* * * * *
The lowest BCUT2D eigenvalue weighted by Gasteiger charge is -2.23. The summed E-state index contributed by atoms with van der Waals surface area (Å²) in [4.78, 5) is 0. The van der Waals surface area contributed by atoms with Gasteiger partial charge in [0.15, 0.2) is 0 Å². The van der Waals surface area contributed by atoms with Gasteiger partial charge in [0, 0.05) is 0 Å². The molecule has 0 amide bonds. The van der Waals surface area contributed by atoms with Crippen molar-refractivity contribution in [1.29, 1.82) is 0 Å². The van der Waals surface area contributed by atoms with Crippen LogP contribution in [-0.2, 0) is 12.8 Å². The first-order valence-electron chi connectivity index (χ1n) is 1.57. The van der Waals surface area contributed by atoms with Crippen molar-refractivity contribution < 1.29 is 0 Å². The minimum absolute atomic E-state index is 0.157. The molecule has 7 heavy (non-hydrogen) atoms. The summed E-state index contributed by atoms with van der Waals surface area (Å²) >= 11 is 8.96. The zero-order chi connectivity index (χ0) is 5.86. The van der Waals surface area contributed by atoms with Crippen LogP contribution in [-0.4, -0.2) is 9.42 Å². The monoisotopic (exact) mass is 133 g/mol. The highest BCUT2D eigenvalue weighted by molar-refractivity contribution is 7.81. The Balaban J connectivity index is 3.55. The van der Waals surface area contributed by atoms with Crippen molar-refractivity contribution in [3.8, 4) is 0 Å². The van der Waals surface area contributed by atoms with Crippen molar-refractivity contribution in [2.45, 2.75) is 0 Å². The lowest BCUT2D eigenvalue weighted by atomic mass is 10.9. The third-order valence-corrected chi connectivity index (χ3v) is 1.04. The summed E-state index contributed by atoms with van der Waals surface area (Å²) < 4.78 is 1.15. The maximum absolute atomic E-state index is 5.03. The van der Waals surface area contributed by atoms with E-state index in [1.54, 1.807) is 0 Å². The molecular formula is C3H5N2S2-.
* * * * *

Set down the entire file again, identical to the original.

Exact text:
The lowest BCUT2D eigenvalue weighted by Gasteiger charge is -2.23. The summed E-state index contributed by atoms with van der Waals surface area (Å²) in [4.78, 5) is 0. The van der Waals surface area contributed by atoms with Gasteiger partial charge in [0.15, 0.2) is 0 Å². The van der Waals surface area contributed by atoms with Gasteiger partial charge in [0, 0.05) is 0 Å². The molecule has 0 amide bonds. The van der Waals surface area contributed by atoms with Crippen molar-refractivity contribution in [1.29, 1.82) is 0 Å². The van der Waals surface area contributed by atoms with Crippen LogP contribution in [-0.2, 0) is 12.8 Å². The first-order valence-electron chi connectivity index (χ1n) is 1.57. The van der Waals surface area contributed by atoms with Crippen molar-refractivity contribution < 1.29 is 0 Å². The minimum absolute atomic E-state index is 0.157. The molecule has 7 heavy (non-hydrogen) atoms. The summed E-state index contributed by atoms with van der Waals surface area (Å²) >= 11 is 8.96. The zero-order chi connectivity index (χ0) is 5.86. The van der Waals surface area contributed by atoms with Crippen LogP contribution in [-0.4, -0.2) is 9.42 Å². The monoisotopic (exact) mass is 133 g/mol. The highest BCUT2D eigenvalue weighted by molar-refractivity contribution is 7.81. The Balaban J connectivity index is 3.55. The van der Waals surface area contributed by atoms with Crippen molar-refractivity contribution in [3.8, 4) is 0 Å². The van der Waals surface area contributed by atoms with Crippen molar-refractivity contribution in [2.45, 2.75) is 0 Å². The lowest BCUT2D eigenvalue weighted by atomic mass is 10.9. The third-order valence-corrected chi connectivity index (χ3v) is 1.04. The summed E-state index contributed by atoms with van der Waals surface area (Å²) < 4.78 is 1.15. The maximum absolute atomic E-state index is 5.03. The van der Waals surface area contributed by atoms with E-state index in [1.54, 1.807) is 0 Å². The molecular formula is C3H5N2S2-.